The more media coverage a crime story gets, the less likely that its crime category represents a serious threat to other citizens.
A few years ago political communication scholar Doris Graber published a study of crime news in the city of Chicago. At the time her focus was on the reporting of the Chicago Tribune (Mass Media and American Politics, 1993). But almost any major news outlet in any region would have probably yielded the same eye-opening results. She found what most of us sense but too easily forget: The more media coverage a crime story gets, the less likely it is a crime category that represents a serious threat to other citizens. There is an inverse correlation between space and time given to a crime story and the frequency of that kind of crime in a city. In her study the most reported category was murder, which in 1991 was 0.3 percent (925) of all the crimes documented in the city’s Uniform Crime Report. But in the Tribune murders got 64% of the coverage. That added up to a lot of column inches. The same was true for assaults. By comparison, more common crimes like theft got comparatively little coverage.
I doubt the passage of time and the presence of online media have changed this equation. By definition, news is the unusual. Think of CNN’s current preoccupation with global terrorism. It is both a serious problem and seriously over-covered, at least in relation of other pressing world concerns. According to the Global Research Center we are about four times more likely to be struck by lightning than a terrorist attack.
There can be exceptions to this pattern, but it’s common because it is so easy to convert a single example into a rule. Our brains are hardwired to want to generalize to the whole from a few specific cases. Rhetorically, this is the function of a synecdoche, a fancy word for the straightforward idea that we like to use a single case to stand for the whole. It’s one of the most efficient rhetorical tropes a news organization can employ. Using it one might conclude that the 1999 actions of mass murderers Eric Harris and Dylan Klebold at Columbine High School in Colorado point to what is ostensibly “wrong” with kids raised these days in the United States. But perhaps there is no emerging pattern at all.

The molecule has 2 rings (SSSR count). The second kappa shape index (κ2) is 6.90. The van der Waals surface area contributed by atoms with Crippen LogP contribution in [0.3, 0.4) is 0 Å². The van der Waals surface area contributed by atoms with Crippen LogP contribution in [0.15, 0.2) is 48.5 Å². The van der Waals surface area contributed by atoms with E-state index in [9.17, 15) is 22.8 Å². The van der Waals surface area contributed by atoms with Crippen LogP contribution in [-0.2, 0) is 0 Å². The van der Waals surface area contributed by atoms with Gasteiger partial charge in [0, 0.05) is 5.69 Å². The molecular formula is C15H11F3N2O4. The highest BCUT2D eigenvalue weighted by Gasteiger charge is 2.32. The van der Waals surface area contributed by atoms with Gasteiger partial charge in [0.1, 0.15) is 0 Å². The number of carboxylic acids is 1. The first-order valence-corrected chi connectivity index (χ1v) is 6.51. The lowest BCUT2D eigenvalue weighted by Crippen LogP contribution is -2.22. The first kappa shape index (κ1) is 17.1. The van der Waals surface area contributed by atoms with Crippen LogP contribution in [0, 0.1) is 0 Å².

The truth is that seriously deviant actors engage in acts of unknowable causality, following tenuous strings of suppositions usually known only to them.
As with Columbine, there are always an abundance of experts ready to take the bait of television notoriety to speculate on what an event like this “means” to the nation. Most commentators cannot resist the synecdoche. It makes the world simpler. It makes for good television. And it saves the expert from the potentially embarrassing but intellectually honest assessment that a given case, even a mass murder, is perhaps significant of nothing. The truth is that seriously deviant individuals engage in acts of unknowable causality, following tenuous strings of suppositions known only to them. But to actually say that is to leave the third act of a traumatic episode unwritten. And so we write social significance scripts based on mostly unrepresentative cases.
This explains the perpetual panic mode of the 24/7 “Breaking News” cycle. Everything covered is urgent. Everything represents an early warning of a bigger and ominous trend.
How do we counteract this compulsion to find meaning and and at the same time maintain our own sense of equilibrium?
Step back. Tune out. The world is not ending. The awful events documented and reported on a given day frequently make sense only as single aberrations.
More specifically, limit you time and your children spend in the presence of television news reporting. This is especially important for the nation’s population of seniors, who typically gorge themselves on video news. We have solid evidence that, like most of us, older Americans generally over-estimate how dangerous their community and the world really is.